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Men’s Basketball: Oilers ready for tourney play

University of Findlay men’s basketball coach Charlie Ernst watched the NCAA Division II men’s basketball tournament selection show from the comfort of his home late Sunday night.
One spot remained in the Midwest region and the Oilers had not yet appeared on the bracket.
“I’m thinking if we’re not on the board next, there’s been a serious injustice made,” Ernst said.
As he confidently anticipated, Findlay’s name finally showed up.
The No. 25-ranked and sixth-seeded Oilers (23-6) will take on three-seed Southern Indiana (25-4) at noon today in the Midwest Regional at top-seeded Bellarmine University in Louisville, Ky.
“It never gets old seeing your name go up on the board and getting correspondence from the NCAA less than a few minutes after,” Ernst said.
Senior Tyler Stern-Tucker also figured the Oilers were in.
“It was kind of exasperation,” Stern-Tucker said. “Like, please put Findlay on. When it came up we were happy. We all got excited, started talking about how well we’ve played this year.”
When it comes to tournament experience, the Oilers have all of 21 minutes.
Stern-Tucker played in UF’s last NCAA tournament game as a freshman, scoring two points in nine minutes.
In that game, the Oilers fell 88-83 in overtime to Great Lakes Intercollegiate Athletic Conference foe Lake Superior State.
“Imagine the GLIAC championship game, kind of on a whole new level,” Stern-Tucker said of the atmosphere. “Every guy is giving everything they have. When I got in, I couldn’t breathe from the excitement and giving all I have.”
Redshirt junior and point guard Austin Gardner also played 12 minutes that day, but has been sidelined with a knee injury since the sixth game of this season.
Five games later, the Oilers lost another starter in 6-foot-7 Alex White to a torn ACL.
Findlay, for the most part, kept right on rolling.
“Some teams it takes long enough that you lose key games along the way that end up costing you late,” Ernst said. “But in our case we kept rolling, kept our stride. We didn’t go through any stretch where we lost multiple games in a row.”
After the turn of the new year, UF went 8-0 in games decided by 10 points or less and were 13-2 overall in such games.
They’ve won games of all shapes and forms: from 12 points down with three minutes left at Ohio Dominican (72-69) and up 50-35 at halftime to hold on 88-86 against Walsh.
“It taught us how to win,” Stern-Tucker said. “(It taught us) how to finish and close a game, and the right way which is on top. In the tournament you’ve got to give it your all. It’s just do or die.”
Ernst is taking a “do or die approach” as opposed to normally saving energy for the length of the season.
The Oilers have a tall task at hand in the Screaming Eagles — not just because of their collective height.
Stopping SIU means limiting the damage of Jaril Taylor, a huge cog in the nation’s 11th-best scoring offense at 88.9 points per game.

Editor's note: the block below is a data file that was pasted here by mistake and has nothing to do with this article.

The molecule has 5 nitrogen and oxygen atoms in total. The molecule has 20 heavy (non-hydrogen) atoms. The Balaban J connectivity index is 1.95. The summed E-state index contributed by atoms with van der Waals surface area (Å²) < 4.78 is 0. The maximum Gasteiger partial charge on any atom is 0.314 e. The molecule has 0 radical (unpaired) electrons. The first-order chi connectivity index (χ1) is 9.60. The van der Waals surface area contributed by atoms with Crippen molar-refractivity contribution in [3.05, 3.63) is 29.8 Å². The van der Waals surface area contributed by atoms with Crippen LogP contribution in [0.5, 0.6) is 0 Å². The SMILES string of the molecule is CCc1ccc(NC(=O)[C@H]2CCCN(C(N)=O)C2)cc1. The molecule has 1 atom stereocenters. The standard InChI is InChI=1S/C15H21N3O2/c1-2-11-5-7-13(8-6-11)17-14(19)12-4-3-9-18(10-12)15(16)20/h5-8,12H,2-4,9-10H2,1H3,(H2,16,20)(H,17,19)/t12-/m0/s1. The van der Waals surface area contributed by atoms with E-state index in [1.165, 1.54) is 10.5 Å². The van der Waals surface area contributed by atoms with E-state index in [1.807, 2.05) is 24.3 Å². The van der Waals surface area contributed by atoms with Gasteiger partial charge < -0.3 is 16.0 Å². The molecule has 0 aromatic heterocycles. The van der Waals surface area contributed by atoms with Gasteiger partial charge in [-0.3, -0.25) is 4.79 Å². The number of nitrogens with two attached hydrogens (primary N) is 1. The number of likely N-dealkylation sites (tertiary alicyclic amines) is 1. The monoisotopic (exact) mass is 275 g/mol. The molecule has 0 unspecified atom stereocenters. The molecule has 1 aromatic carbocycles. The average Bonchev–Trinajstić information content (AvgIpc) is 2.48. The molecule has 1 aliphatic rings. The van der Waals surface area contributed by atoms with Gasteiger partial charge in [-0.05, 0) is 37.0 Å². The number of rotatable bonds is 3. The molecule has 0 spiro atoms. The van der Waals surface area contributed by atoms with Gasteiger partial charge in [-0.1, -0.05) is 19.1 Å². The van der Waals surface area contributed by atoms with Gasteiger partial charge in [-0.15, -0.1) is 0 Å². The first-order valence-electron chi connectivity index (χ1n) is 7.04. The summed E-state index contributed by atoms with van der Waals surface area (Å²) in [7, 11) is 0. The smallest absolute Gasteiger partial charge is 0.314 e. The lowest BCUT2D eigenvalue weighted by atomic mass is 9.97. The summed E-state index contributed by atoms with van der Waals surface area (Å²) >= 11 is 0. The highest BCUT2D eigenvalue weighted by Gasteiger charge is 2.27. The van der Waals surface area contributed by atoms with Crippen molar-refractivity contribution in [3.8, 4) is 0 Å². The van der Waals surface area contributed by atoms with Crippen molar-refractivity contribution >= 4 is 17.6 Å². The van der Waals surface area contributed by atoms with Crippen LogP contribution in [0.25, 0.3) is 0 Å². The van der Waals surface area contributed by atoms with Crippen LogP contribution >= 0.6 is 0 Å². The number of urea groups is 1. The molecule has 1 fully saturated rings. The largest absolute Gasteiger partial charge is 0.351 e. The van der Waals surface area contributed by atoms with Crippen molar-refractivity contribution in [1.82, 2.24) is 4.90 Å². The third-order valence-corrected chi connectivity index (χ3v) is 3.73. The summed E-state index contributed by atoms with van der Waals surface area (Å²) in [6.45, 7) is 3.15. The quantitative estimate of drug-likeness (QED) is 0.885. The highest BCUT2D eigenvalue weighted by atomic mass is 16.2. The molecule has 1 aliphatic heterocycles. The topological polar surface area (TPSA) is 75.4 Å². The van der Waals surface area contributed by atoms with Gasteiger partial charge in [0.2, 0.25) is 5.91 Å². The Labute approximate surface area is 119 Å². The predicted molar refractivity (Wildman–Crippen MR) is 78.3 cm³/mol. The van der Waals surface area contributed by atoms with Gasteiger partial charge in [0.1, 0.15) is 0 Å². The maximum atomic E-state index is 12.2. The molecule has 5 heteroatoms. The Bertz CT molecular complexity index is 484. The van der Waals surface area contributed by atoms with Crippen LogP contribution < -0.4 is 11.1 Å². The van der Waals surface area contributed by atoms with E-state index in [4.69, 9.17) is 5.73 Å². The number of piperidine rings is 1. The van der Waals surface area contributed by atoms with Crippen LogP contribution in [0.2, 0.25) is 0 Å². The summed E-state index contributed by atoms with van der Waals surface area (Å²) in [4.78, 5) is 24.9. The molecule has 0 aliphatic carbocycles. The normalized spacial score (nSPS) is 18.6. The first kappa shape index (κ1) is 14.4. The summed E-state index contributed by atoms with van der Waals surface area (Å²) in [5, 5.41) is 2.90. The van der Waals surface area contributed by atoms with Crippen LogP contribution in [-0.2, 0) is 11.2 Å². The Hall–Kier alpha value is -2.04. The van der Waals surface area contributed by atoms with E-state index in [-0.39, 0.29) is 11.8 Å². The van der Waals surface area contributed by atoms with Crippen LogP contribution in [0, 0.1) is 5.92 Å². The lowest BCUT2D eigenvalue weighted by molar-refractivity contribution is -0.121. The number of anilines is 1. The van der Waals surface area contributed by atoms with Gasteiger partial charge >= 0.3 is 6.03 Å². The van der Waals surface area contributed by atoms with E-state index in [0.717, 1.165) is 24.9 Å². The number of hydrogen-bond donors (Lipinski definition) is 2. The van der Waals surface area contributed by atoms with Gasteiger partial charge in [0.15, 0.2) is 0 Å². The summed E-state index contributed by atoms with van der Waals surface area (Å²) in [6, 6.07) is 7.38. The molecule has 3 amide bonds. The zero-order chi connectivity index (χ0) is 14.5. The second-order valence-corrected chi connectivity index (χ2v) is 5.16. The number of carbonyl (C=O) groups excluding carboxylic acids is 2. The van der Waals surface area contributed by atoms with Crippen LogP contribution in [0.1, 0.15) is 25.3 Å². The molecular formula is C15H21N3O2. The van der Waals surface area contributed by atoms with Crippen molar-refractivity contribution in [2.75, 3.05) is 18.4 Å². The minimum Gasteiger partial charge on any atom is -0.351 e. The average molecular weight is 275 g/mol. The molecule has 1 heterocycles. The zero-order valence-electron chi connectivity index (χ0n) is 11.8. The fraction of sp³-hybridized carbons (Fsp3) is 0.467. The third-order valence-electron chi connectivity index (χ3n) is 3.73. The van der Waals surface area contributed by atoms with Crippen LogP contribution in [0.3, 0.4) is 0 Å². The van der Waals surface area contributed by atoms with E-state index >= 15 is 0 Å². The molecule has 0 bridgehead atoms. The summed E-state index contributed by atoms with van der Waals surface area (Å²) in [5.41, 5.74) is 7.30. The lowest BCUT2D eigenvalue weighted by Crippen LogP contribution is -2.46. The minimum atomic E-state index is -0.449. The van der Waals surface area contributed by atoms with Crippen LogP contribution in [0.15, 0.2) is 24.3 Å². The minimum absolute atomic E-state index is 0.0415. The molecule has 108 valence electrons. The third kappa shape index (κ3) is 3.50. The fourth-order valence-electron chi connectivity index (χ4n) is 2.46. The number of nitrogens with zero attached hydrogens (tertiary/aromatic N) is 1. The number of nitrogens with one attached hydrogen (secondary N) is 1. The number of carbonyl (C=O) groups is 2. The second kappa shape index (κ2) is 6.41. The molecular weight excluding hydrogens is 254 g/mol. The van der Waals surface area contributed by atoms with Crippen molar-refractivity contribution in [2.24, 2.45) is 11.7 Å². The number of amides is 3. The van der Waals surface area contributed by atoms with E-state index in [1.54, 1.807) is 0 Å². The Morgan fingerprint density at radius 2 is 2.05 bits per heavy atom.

Taylor is a 6-foot-4 senior guard and the Great Lakes Valley Conference Player of the Year. He pours in 20.2 points, grabs 8.4 rebounds and hands out 3.4 assists per game with 44 steals.
Ernst describes him as a “three-level player” with the ability to score on threes, jumpers and at the free-throw line. Those types of players are rare within the GLIAC.
“We’re going to focus a lot of attention on that,” Ernst said. “Other teams have done that and have not been successful.”
Over the course of the regular season, Taylor scored a USI-record 50 points on 9 of 9 from 3-point range and 15 of 20 at the foul line and also had a triple double on a different night.
He’s made a team-high 86 threes on the year.
Sophomore guard Alex Stein (6-3) chips in 17.6 points and shoots 48 percent from the floor.
Like Findlay, USI doesn’t hesitate to shoot the 3-ball.
The Oilers have made a school-record 288 triples thus far.
Both teams take 63 shots per game, including an average of 24 3-pointers.
Their shooters surround 6-foot-9 Finnish center Julius Rajala.
“They’re going to want to play big and we’re going to play like we usually do,” Ernst said. “Whichever team can establish that lineup that works for them is probably going to have an advantage.”
Ernst said the defensive matchups won’t matter if his players aren’t tuned in with playing off the ball and communicating.
He’s equally rehashing some offensive fundamentals such as pace, screening and execution.
Part of the refocus is related to Findlay’s last game, a 100-69 drubbing by Ashland in the GLIAC semifinals.
“Ashland shot the heck out of the ball,” Stern-Tucker said as the Eagles made a GLIAC tournament record 21 3-pointers. “They shot the heck out of the ball because we weren’t defending.
“When we get back to doing what we do best, which is defend, rebound and go run and then go play offense, we’ll be alright. That put us in a reality check to know we can’t go into a game and think we’re going to win.”
Junior forward Taren Sullivan (17.7 ppg) is seven points shy of becoming the 46th member of UF’s 1,000-point club.
Fellow junior Martyce Kimbrough (19.8 ppg) reached that plateau earlier in the season and has 1,023 for his career.
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